Image by Pavel Kazachkov under Creative Commons license.
Russias capital city has a rich and fascinating history which greets you at every corner in the form of romantic medieval building juxtaposed with imposing Soviet architecture and modern skyscrapers. Travelling on the Moscow Metro is an experience in itself (like the London Underground, the lines are colour-coded which is helpful for passengers who dont read Russian) and many of Moscows attractions (including those below) can be easily reached by metro.
Red Square is the centre of Moscow all the citys major roads lead here. Its also the site of the Kremlin, the former Imperial palace which is now home to the President of Russia; Lenins mausoleum; and the magnificent onion-domed St Basils Cathedral. To get to Red Square, take the metro to Alexandrovsky Sad (Alexander Garden) and youll see the Kremlin directly in front of you as you exit.
If you want to shop like a Russian oligarch, there are two must-visit malls in Moscow: GUM (pronounced goom) and TSUM (tsoom). Both are housed in spectacular buildings dating from the early 20th century, and both are filled to the brim with designer goods at astonishing prices. Shopping here is not recommended unless you happen to be a Russian oil baron, but both stores are well worth a stroll through for novelty value. GUM is located on Red Square; to reach TSUM, hop on the Metro to Teatralnaya.
Image by 2benny under Creative Commons license.
The former Imperial capital of St Petersburg is often described as Russias capital of culture. Here you can visit the Winter Palace and the lovely baroque cathedral of Saints Peter and Paul, and the vast collection of art objects held at the Hermitage Museum. The westernmost Russian city, St Petersburg sits on the Baltic Sea, and its easy to travel by ferry from here to either Helsinki in Finland or Tallin in Estonia.
St Petersburg is also home to the Mariinsky Ballet (formerly the Kirov Ballet), one of the worlds best-known classical repertory companies former dancers include Mikhail Baryshnikov and Anna Pavlova. The theatre building, in Theatre Square, is well worth a visit and an evening show is a must-see for ballet fans; tickets (starting at 800 roubles) can be booked online.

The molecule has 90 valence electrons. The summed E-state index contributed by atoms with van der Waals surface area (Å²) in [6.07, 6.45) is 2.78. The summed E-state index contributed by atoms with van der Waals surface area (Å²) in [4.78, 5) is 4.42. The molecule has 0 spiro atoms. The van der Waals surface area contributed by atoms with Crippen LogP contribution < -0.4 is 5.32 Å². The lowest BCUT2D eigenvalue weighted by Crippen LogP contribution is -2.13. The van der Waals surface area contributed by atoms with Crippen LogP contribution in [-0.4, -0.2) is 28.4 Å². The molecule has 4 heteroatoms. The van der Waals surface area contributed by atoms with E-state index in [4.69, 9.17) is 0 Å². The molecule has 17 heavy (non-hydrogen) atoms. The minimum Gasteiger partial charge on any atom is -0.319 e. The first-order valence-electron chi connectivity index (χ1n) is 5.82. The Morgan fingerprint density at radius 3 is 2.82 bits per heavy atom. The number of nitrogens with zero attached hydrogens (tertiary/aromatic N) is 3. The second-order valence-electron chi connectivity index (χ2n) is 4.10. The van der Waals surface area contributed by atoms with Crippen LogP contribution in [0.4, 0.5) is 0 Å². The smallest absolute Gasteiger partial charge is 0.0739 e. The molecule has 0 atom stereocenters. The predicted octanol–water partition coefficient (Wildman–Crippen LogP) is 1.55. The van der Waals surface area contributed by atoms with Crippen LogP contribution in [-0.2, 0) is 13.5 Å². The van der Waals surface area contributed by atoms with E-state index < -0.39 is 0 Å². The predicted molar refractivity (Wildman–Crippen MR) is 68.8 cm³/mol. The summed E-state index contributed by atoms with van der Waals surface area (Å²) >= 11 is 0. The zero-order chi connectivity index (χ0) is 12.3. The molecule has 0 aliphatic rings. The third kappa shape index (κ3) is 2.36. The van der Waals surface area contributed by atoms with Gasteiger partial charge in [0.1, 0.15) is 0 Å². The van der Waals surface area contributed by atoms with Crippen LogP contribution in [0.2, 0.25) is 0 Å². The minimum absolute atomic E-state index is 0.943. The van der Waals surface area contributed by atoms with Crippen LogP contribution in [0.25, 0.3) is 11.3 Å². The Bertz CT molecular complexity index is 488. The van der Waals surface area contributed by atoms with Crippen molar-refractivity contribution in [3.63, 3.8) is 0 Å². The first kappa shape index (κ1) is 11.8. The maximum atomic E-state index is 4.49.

Far away in the southeastern region of Siberia, Lake Baikal is the largest freshwater lake in the world and a wonderfully scenic place to go walking and wildlife-spotting. Around the crystal-clear waters you can see Baikal seals, taste fresh local salmon, and experience the culture of the nomadic Buryat tribe who live in the region. In the summer you can cruise across the lake, and in winter if youre wrapped up warm and feeling brave - its even possible to drive across!
Almost 6,000 miles long and one of the worlds great feats of engineering, the Trans-Siberian Railway connects Moscow to Vladivostok in the far east of the country and on into Mongolia, China and North Korea. The full journey takes seven days; even keen railheads might find that a bit much in one go, so its common to break up the journey with stopovers in Yekaterinburg at the foot of the Ural mountains, and Irkutsk for Lake Baikal (see above). Whether you complete the whole 9,000km trek to Vladivostok or hop off at Nizhni Novgorod after just five hours, a trip on the Trans-Sib is bound to be a memorable one. Book online here.
If train tracks arent your thing but youd like to visit Russia in a more leisurely and scenic way than air travel allows, why not take a cruise up the River Volga from Moscow to St Petersburg? Cruises are a great way to discover Russias smaller towns and villages and to enjoy the majestic Volga itself; in the summer, its even possible to swim in the river. Cruise packages include all meals on-board, guided tours and all excursions and entrance fees as well as evening entertainment. Book online here.
Written by Lise Smith, a former contributor to Lonely Planet's India guidebook - she's seen her fair share of hotel rooms (both grotty and glamorous!). She learned to walk in a hotel corridor in Tunisia, and at the age of three had been on more aeroplanes than buses. Lise writes for a number of local news, technology and arts publications.comments powered by Disqus